The final cut of TMC Podcast #29 is available now with topics time-stamped. We discussed the Tesla Cybertruck's expected 1 MW Ultra-Fast Charging capability, the Tesla Semi Delivery Event, the coming Model 3 refresh (project "Highland"), and more. You can watch it now on YouTube.
The efficiency comes after a critical mass has been installed. Right now, energy storage (battery installations) have still not achieved critical mass in California, whereas in South Australia, they have. It is just a matter of volume and cost, and both of those are being hindered by resource cost pathways that are disallowed by regulation. When the threesome of regulation, investment, and supply have been corrected, California can achieve the critical mass of energy storage (battery installations) necessary to gain the efficiency needed to make them cleaner. This is a process, not a single chicken we're cooking; you achieve one chicken cooked and ate after killing one chicken, but you don't achieve saved energy for 30,000,000 modern people just because a few thousand PowerWalls and a handful of PowerPacks were installed. There are a lot of interconnected parts, and we have to go interconnect them for it to function.
That's going to be proven again and again. Stick in the muds will look at the latent numbers that poop out the end of each chicken without realizing we're talking about whole farms of chickens, to keep up with my chicken metaphore. This will get really big before we can look at efficiency numbers. We already get an inkling of what is possible in installed systems from the South Australia system, but even that hasn't reached full critical mass yet.
Since Tesla is battery starved for its cars already, it will be a long time before there is enough energy storage supply capacity to reach that critical mass in California. It will be quite some time yet before we can measure current pollution levels as being indicative of the efficiency of this system overall. It really is conceptually as simple as sunlight to solar panels to batteries to users. It is just a matter of getting those batteries out there.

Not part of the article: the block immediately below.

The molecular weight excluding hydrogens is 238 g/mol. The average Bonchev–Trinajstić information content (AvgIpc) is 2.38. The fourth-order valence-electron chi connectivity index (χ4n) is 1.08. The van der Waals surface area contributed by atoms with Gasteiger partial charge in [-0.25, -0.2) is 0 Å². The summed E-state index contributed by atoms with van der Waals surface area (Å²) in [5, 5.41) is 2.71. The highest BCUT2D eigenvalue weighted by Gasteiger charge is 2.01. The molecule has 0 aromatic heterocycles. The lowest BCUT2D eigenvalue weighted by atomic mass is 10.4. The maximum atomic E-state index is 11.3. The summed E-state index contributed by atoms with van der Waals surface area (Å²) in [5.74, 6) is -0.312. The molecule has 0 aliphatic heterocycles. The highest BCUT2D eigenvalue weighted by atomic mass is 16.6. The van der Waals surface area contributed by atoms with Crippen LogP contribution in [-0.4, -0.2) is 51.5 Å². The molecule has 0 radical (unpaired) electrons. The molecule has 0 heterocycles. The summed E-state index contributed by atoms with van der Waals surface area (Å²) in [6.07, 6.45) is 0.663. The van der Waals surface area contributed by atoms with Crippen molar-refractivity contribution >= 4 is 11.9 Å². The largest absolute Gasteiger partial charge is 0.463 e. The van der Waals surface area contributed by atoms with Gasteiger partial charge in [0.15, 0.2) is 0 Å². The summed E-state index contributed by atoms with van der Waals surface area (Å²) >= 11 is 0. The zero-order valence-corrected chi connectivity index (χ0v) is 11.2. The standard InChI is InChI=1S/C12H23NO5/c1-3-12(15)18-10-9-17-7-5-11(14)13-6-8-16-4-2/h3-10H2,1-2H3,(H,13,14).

By the way, many of the energy storage devices are already in Tesla cars and other electric cars. That means that the solar should charge the cars. Another investment that must be done to reach the critical mass of solar clean energy is charging direct from solar panels to cars in parking lots at work: that is where the car is parked when the sun is shining, so that is where it must be charged to maximize efficiency; in that case, the energy storage is built in to the car. Once again, regulation needs to get out of the way so that resource cost pathways can connect the car owners and drivers to the employment parking lot solar canopies and plugs that would plug into their electric cars to charge them. While I think welfare is an inefficient buffer for establishing resource cost pathways, one concept for SGIP could be to plug SGIP into cars that charge at work, i.e., fund any missing part of that, such as work parking lot solar canopies with charge plugs, which would compensate to whomever owns that solar canopy; regulation would have to allow it to be spurred by electric car owners and drivers, so perhaps the car drivers could own a share of said canopies and get the SGIP welfare encouragement resource allocation cost pathway methodogy; after all, it is another form of energy storage, as I pointed out. Have the chicken eater buy a share of the chicken coop. Or something. But don't expect a single chicken to tell the whole story. It will just say "bock bock bock" and poop.